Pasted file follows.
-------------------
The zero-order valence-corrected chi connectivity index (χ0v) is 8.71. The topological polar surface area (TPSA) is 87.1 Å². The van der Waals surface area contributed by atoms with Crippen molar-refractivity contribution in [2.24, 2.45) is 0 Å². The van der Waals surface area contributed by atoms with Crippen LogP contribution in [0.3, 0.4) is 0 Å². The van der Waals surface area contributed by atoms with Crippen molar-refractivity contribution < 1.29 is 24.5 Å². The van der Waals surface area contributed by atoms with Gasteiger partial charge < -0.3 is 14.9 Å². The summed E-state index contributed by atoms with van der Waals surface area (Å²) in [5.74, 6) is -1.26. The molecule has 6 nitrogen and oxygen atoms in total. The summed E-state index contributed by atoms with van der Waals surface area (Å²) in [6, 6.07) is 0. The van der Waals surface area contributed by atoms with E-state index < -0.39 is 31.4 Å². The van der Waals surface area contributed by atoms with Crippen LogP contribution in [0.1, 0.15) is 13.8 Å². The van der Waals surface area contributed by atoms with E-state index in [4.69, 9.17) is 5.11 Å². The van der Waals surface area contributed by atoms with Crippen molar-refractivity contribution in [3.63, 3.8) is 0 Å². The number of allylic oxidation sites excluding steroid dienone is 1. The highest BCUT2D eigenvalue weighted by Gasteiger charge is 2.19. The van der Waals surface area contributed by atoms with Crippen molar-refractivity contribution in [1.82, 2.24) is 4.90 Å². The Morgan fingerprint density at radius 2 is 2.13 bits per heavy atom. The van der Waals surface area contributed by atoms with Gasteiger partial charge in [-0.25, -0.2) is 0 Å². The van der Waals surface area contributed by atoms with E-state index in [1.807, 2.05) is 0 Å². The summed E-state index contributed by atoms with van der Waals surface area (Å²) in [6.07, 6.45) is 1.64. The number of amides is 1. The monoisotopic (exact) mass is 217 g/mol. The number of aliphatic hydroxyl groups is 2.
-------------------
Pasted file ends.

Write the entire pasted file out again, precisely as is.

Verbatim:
The zero-order valence-corrected chi connectivity index (χ0v) is 8.71. The topological polar surface area (TPSA) is 87.1 Å². The van der Waals surface area contributed by atoms with Crippen molar-refractivity contribution in [2.24, 2.45) is 0 Å². The van der Waals surface area contributed by atoms with Crippen LogP contribution in [0.3, 0.4) is 0 Å². The van der Waals surface area contributed by atoms with Crippen molar-refractivity contribution < 1.29 is 24.5 Å². The van der Waals surface area contributed by atoms with Gasteiger partial charge < -0.3 is 14.9 Å². The summed E-state index contributed by atoms with van der Waals surface area (Å²) in [5.74, 6) is -1.26. The molecule has 6 nitrogen and oxygen atoms in total. The summed E-state index contributed by atoms with van der Waals surface area (Å²) in [6, 6.07) is 0. The van der Waals surface area contributed by atoms with E-state index < -0.39 is 31.4 Å². The van der Waals surface area contributed by atoms with Crippen LogP contribution in [0.1, 0.15) is 13.8 Å². The van der Waals surface area contributed by atoms with E-state index in [4.69, 9.17) is 5.11 Å². The van der Waals surface area contributed by atoms with Crippen molar-refractivity contribution in [3.63, 3.8) is 0 Å². The number of allylic oxidation sites excluding steroid dienone is 1. The highest BCUT2D eigenvalue weighted by Gasteiger charge is 2.19. The van der Waals surface area contributed by atoms with Crippen molar-refractivity contribution in [1.82, 2.24) is 4.90 Å². The Morgan fingerprint density at radius 2 is 2.13 bits per heavy atom. The van der Waals surface area contributed by atoms with Gasteiger partial charge in [-0.25, -0.2) is 0 Å². The van der Waals surface area contributed by atoms with E-state index in [1.807, 2.05) is 0 Å². The summed E-state index contributed by atoms with van der Waals surface area (Å²) in [6.07, 6.45) is 1.64. The number of amides is 1. The monoisotopic (exact) mass is 217 g/mol. The number of aliphatic hydroxyl groups is 2.